Clues from Tamerlan's Amazon Wish List: A Look into the Brothers' World
While some on the Left speculated that the Boston bombing was the work of right-wing domestic groups, we now know that the two brothers who planted the bomb -- the now deceased older brother Tamerlan Tzarnaev, and his younger sibling Dzhokhar -- considered themselves to be religious Islamists as well as defenders of the Chechen cause.
On Dzhokhar’s Russian Facebook page, a drawing of a bomb has the heading “send a gift,” and on his sibling Tamerlan’s You Tube page, as Robert Spencer points out, are “two videos by Sheikh Feiz Mohammed. According to a report published in The Australian in January 2007, in a video that came to the attention of authorities at the time, Mohammed ‘urges Muslims to kill the enemies of Islam and praises martyrs with a violent interpretation of jihad.’”
Now, Tamerlan’s Amazon wish list, that goes only to the year 2007, reveals his evolving interests. Since we know already that he acknowledged he had no friends and did not understand Americans, it is interesting to find that near the top of the list is Dale Carnegie’s old classic How to Win Friends and Influence People, a book which if he ever read he certainly did not take to heart.
In addition to an interest in music and voice, there is a clear interest in the Mafia, organized crime, the fall of Rome, the rule of the Ceasars, and, most significantly, the following titles: How To Make Driver’s Licenses and other ID on your Home Computer; The I.D. Forger: Homemade Birth certificates and other Documents Explained; Secrets of a Back Alley ID Man; Face ID Construction Techniques of the Underground: Principles of Fraud Examination; Document Fraud Examination; and one titled Document Fraud and Other Crimes of Deception. I would have expected to find the left-wing's old classic, The Anarchist Cookbook, but evidently he did not know of this title.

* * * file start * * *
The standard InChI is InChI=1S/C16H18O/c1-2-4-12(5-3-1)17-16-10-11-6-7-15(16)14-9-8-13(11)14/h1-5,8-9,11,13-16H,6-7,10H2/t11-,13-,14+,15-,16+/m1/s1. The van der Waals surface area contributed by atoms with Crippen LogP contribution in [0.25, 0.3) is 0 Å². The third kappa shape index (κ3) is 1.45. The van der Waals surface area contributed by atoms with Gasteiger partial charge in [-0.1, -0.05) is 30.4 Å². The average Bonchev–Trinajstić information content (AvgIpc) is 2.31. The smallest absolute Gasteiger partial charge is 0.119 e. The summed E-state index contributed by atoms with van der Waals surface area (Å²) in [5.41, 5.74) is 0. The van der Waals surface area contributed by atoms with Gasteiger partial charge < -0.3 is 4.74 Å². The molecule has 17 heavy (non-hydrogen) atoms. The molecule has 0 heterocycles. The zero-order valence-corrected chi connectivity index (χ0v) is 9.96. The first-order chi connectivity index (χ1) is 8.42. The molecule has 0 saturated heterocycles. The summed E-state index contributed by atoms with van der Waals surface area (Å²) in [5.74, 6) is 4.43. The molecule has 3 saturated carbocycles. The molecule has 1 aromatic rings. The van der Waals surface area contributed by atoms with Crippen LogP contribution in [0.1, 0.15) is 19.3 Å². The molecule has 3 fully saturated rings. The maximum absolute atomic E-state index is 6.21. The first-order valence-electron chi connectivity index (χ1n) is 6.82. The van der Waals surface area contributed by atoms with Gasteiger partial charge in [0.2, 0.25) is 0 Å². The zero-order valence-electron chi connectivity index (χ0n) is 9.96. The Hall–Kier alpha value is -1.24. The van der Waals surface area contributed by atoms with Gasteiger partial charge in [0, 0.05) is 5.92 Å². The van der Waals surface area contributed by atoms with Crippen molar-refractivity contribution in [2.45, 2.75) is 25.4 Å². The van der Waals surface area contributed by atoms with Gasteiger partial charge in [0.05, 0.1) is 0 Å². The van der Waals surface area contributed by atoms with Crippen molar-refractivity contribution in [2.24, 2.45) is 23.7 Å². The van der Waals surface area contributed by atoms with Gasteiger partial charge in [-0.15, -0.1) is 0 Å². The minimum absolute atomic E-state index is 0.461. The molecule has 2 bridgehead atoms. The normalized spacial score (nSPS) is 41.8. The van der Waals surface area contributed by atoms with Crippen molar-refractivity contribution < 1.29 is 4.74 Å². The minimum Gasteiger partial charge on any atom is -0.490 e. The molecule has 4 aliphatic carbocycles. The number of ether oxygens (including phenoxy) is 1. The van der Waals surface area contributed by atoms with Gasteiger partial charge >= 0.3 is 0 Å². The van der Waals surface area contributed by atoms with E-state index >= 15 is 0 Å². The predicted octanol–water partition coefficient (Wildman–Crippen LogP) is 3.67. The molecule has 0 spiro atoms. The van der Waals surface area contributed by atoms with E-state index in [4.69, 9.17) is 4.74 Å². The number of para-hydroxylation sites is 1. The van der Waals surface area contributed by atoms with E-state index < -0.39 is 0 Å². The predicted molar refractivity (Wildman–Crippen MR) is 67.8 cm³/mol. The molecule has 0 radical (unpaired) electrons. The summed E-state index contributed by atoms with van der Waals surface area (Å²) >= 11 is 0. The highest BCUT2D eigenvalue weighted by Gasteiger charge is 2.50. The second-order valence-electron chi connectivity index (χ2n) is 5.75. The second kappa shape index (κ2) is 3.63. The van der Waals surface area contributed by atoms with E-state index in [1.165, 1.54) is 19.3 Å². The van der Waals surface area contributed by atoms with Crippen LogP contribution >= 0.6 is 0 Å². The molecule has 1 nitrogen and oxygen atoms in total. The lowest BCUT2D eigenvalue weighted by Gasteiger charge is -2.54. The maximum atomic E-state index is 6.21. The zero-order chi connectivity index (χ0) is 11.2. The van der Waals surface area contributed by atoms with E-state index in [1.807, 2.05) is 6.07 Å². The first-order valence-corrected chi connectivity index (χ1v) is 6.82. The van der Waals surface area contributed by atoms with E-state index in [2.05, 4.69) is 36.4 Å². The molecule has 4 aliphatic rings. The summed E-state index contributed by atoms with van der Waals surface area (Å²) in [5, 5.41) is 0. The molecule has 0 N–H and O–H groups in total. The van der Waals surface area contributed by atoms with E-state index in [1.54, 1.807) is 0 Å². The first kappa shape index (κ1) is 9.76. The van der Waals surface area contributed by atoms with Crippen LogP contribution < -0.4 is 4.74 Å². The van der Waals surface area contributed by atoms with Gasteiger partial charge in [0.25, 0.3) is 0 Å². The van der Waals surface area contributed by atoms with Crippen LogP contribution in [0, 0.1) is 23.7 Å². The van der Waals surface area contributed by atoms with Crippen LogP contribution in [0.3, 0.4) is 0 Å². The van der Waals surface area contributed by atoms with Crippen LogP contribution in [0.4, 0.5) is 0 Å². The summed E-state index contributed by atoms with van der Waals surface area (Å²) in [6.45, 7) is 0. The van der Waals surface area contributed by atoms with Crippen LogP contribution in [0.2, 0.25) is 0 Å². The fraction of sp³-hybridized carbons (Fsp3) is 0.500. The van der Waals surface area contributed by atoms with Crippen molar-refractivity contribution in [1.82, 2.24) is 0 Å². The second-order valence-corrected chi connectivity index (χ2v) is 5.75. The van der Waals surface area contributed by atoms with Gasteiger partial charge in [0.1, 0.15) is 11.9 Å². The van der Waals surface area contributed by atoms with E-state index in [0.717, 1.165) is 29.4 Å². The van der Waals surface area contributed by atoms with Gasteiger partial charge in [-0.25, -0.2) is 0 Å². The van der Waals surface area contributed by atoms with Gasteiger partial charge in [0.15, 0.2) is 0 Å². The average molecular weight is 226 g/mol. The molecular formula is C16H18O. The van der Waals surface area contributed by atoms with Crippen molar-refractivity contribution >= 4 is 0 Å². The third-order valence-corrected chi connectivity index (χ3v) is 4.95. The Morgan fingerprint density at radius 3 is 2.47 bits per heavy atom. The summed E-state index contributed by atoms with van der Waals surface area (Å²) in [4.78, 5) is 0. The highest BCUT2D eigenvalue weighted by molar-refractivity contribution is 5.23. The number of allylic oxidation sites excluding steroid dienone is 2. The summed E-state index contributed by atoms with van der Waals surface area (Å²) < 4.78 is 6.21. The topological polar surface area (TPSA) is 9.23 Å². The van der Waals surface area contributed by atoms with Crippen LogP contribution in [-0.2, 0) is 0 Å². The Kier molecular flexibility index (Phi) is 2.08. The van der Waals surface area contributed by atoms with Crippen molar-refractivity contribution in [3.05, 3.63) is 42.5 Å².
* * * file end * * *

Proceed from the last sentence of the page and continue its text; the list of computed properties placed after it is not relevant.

Then we have his books about the Chechen cause, including Chechen Dictionary and Phrasebook; The Lone Wolfe and the Bear: Three Centuries of Chechen Defiance of Russia Rule, and the most revealing of all, Allah’s Mountains: The Battle for Chechnya, which, as the author’s introduction indicates, considers what others view as terrorism to be “resistance” of the oppressed Chechens to Russian power.
As Charles Krauthammer argues today, the term President Obama used to describe such actions, “violent extremism,” means little. So does terrorism, unless one acknowledges that the tactic is used to make a political point. So it appears that the religious view of Islam held by the brothers is that of radical Islam, and if this turns out to be obvious, as current clues indicate, then one has to be clear, and attribute their actions to a belief in jihad, even if their actions were not coordinated by an al-Qaeda cell and were undertaken on their own.
Identifying the motivation of our enemies is but a first necessary step to eventually stopping them before more carnage occurs.